Dagger of Tutankhamun

The iron dagger of Tutankhamun is closely correlates with meteoric composition, including homogeneity. Originally discovered in 1925 within the burial wrappings of the king by archaeologist Howard Carter, the iron dagger is of meteorite origin.

Tutankhamun’s mummy was provided with two daggers encased in gold sheaths, one with an iron blade and the other with a blade of hardened gold. The handle is exquisitely decorated with gold granulation and glass inlays and is fitted with a knob of rock crystal.

Dagger of Tutankhamun
Dagger of Tutankhamun

A century ago this month, Howard Carter opened the tomb of the boy king Tutankhamun. Within, he found ornate jewelry, beautiful furniture, fine clothing – and that famous gold face mask.

Everything was in keeping with a royal burial from the most prosperous period in ancient Egyptian history. Or almost everything, because hidden within the mummy’s bindings, Carter discovered a dagger that seemed out of place.

Dagger from the heavens

The problem wasn’t with its golden sheath. It was with its blade of gleaming iron – a metal the Egyptians didn’t learn to smelt until centuries after Tutankhamun’s death.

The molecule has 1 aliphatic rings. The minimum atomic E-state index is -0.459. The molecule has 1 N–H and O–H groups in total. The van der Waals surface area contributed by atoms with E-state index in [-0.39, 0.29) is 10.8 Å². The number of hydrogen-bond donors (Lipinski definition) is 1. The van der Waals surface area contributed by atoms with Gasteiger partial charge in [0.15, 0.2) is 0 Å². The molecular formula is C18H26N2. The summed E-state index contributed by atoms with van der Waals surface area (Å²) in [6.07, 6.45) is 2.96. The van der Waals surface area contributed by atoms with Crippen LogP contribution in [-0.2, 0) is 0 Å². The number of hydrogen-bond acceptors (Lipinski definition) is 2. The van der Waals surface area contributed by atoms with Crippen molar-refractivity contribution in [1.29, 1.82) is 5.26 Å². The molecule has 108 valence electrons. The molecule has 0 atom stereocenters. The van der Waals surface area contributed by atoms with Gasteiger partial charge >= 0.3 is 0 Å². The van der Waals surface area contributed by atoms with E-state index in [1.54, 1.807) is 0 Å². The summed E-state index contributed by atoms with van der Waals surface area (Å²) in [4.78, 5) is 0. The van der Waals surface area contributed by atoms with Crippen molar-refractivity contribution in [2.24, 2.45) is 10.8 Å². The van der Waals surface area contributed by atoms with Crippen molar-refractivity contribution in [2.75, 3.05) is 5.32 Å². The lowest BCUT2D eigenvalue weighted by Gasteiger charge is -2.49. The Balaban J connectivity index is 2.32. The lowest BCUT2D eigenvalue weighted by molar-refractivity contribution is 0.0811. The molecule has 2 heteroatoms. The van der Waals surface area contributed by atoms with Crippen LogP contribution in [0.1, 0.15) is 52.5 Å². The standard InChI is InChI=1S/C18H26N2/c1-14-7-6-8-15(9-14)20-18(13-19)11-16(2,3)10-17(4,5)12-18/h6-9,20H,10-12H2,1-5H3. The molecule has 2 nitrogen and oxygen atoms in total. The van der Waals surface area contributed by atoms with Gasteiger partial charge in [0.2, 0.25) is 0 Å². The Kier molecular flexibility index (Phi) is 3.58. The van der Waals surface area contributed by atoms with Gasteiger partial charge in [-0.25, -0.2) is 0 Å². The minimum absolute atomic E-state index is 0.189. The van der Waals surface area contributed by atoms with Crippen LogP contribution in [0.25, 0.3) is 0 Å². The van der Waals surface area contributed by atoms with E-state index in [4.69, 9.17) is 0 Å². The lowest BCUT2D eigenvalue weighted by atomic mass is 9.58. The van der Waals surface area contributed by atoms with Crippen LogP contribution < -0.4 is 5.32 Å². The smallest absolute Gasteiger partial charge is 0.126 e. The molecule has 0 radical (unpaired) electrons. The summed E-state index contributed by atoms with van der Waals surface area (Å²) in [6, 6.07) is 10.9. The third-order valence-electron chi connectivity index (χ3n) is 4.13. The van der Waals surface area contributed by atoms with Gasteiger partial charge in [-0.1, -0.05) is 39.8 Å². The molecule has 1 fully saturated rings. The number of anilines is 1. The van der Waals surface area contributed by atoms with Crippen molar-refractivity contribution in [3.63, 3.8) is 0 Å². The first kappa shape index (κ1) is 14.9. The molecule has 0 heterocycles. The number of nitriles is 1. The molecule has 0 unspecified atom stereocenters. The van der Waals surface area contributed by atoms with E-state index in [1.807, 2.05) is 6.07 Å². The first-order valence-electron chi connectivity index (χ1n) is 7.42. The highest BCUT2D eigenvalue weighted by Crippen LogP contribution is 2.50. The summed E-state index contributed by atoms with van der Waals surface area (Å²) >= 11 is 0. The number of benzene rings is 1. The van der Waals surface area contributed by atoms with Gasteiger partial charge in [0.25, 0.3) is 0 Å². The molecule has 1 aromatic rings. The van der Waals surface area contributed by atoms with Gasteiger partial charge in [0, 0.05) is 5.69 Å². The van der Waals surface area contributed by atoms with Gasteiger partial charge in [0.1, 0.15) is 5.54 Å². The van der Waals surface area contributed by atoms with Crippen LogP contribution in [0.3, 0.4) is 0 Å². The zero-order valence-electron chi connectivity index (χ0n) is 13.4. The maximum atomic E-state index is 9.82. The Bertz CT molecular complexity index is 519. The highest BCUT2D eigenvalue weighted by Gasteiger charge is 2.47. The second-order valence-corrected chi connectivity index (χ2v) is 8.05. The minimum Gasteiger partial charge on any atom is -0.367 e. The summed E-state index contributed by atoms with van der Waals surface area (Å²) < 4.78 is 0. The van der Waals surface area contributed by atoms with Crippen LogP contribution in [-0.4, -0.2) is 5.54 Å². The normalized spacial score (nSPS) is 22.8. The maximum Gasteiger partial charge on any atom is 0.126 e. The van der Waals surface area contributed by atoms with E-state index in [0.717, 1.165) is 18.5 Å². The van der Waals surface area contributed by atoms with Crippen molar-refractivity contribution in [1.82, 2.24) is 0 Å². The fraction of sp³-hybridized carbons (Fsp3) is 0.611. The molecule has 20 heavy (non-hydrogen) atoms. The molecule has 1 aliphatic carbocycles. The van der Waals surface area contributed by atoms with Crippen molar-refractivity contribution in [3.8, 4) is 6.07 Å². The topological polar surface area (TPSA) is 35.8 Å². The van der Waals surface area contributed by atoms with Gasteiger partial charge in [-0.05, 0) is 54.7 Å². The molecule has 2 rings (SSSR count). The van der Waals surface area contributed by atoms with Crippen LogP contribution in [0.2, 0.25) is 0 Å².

Carter had a simple explanation. He assumed the dagger was imported, perhaps from the ancient Hittite Empire in Anatolia, where there was an early iron industry.

Not until 2016 was it confirmed that the iron originated from much further afield, with the discovery it contains the high levels of nickel associated with meteoric iron.

For the Egyptians who wrapped the dagger close to their king’s body, it was a gift from the gods. What makes this finding significant is the way it was made – through an X-ray analysis performed without damaging the dagger.

Illustration of King Tutankhamun
Illustration of King Tutankhamun. A print from Kings and Queens of Ancient Egypt, portraits by Winifred Brunton (South African, 1880-1959), Hodder and Stoughton, London, 1926.

It is indicative of a new approach to Egyptology that emphasizes preservation over destruction. Whether it is studying mummies without unwrapping them or generating virtual landscapes as they existed millennia ago, we can now make discoveries Carter could have barely dreamed about while leaving artifacts intact for future generations.

New Kingdom, 18th Dynasty, reign of Tutankhamun, ca. 1332-1323 BC. From the Tomb of Tutankhamun (KV62), Valley of the Kings, West Thebes.